Dinner at Eight (1933 film)

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Dinner at Eight
Dinner at Eight cph.3b52734.jpg
Theatrical release poster
Directed byGeorge Cukor
Produced byDavid O. Selznick
Screenplay byFrances Marion
Herman J. Mankiewicz
Additional dialogue by Donald Ogden Stewart
Based onDinner at Eight
1932 play
by George S. Kaufman
Edna Ferber
StarringMarie Dressler
John Barrymore
Wallace Beery
Jean Harlow
Lionel Barrymore
Lee Tracy
Edmund Lowe
Billie Burke
Music byWilliam Axt
CinematographyWilliam H. Daniels
Edited byBen Lewis
Distributed byMetro-Goldwyn-Mayer
Release date
August 29, 1933 (1933-08-29)
Running time
113 minutes
111 min (Turner library print)
CountryUnited States
Box office$2,156,000[1]

Dinner at Eight is a 1933 American pre-Code comedy-drama film directed by George Cukor. Adapted to the screen by Frances Marion and Herman J. Mankiewicz, from George S. Kaufman and Edna Ferber's 1932 play of the same title, it features an ensemble cast of Marie Dressler, John Barrymore, Wallace Beery, Jean Harlow, Lionel Barrymore, Lee Tracy, Edmund Lowe and Billie Burke.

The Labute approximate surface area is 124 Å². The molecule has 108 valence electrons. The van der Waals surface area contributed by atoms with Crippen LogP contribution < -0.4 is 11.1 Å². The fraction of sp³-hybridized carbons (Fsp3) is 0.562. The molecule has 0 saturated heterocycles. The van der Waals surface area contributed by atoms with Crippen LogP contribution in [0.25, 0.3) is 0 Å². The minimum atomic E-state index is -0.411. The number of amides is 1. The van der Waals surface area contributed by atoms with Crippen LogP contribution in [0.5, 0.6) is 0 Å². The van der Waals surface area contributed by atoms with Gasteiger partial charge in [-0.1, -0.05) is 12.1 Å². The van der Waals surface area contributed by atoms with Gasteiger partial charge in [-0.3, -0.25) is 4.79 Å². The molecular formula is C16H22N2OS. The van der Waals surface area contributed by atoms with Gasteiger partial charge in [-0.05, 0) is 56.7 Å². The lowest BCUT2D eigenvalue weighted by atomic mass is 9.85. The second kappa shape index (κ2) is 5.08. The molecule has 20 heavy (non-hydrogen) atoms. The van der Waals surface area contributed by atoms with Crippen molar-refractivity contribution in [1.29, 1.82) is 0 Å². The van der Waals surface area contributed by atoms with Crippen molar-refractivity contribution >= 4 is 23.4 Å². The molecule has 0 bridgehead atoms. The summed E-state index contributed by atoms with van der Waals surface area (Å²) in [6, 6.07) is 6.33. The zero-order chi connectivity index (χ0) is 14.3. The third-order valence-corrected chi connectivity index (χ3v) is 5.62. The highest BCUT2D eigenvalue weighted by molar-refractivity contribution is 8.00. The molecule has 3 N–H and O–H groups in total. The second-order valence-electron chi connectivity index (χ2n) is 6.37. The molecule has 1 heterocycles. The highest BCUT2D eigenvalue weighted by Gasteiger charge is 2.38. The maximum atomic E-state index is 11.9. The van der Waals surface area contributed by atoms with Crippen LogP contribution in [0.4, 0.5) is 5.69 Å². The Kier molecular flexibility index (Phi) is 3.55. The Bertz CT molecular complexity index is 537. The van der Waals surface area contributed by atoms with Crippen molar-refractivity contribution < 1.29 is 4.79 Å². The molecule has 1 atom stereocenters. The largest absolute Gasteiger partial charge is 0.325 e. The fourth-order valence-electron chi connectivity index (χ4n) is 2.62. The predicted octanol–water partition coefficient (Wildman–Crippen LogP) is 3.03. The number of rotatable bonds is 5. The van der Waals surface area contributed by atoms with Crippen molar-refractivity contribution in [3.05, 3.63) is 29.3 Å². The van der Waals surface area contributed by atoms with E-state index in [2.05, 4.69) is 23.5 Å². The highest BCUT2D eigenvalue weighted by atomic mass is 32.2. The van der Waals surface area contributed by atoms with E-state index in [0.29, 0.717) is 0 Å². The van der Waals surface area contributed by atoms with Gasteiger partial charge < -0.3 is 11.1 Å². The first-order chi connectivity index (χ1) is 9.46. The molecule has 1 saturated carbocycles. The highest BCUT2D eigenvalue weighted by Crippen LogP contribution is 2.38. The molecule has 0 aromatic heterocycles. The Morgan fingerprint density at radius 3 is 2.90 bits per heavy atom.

Dinner at Eight continues to be acclaimed by critics; as of August 2020, review aggregator Rotten Tomatoes reports 90% approval among 20 critics.[2]


New York society matron Millicent Jordan (Billie Burke) receives word that Lord and Lady Ferncliffe have accepted her invitation to dinner. She is overjoyed by this social coup, but her husband Oliver (Lionel Barrymore), a shipping magnate, finds Lord Ferncliffe a bore. Their daughter, Paula (Madge Evans) is preoccupied with the impending return of her fiancé from Europe, Ernest DeGraff (Phillips Holmes).

Oliver asks Millicent to invite legendary stage actress Carlotta Vance (Marie Dressler), who has just arrived from Europe. Carlotta comes to his office, and they reminisce; Oliver once asked her to marry him, waiting to propose on his 21st birthday, because she was "thirtyish." When she refused his proposal, he turned to work. In her heyday, Carlotta's lovers showered her with stock and gems. The Jordan stock was the only one she paid for herself, and now forced to sell, Oliver lacks the funds. His business was struck hard by the stock market crash of the Great Depression. Magnate Dan Packard (Wallace Beery), a former miner, agrees to consider helping Oliver, but later brags to his wife, Kitty (Jean Harlow), that he plans to take over Jordan Shipping.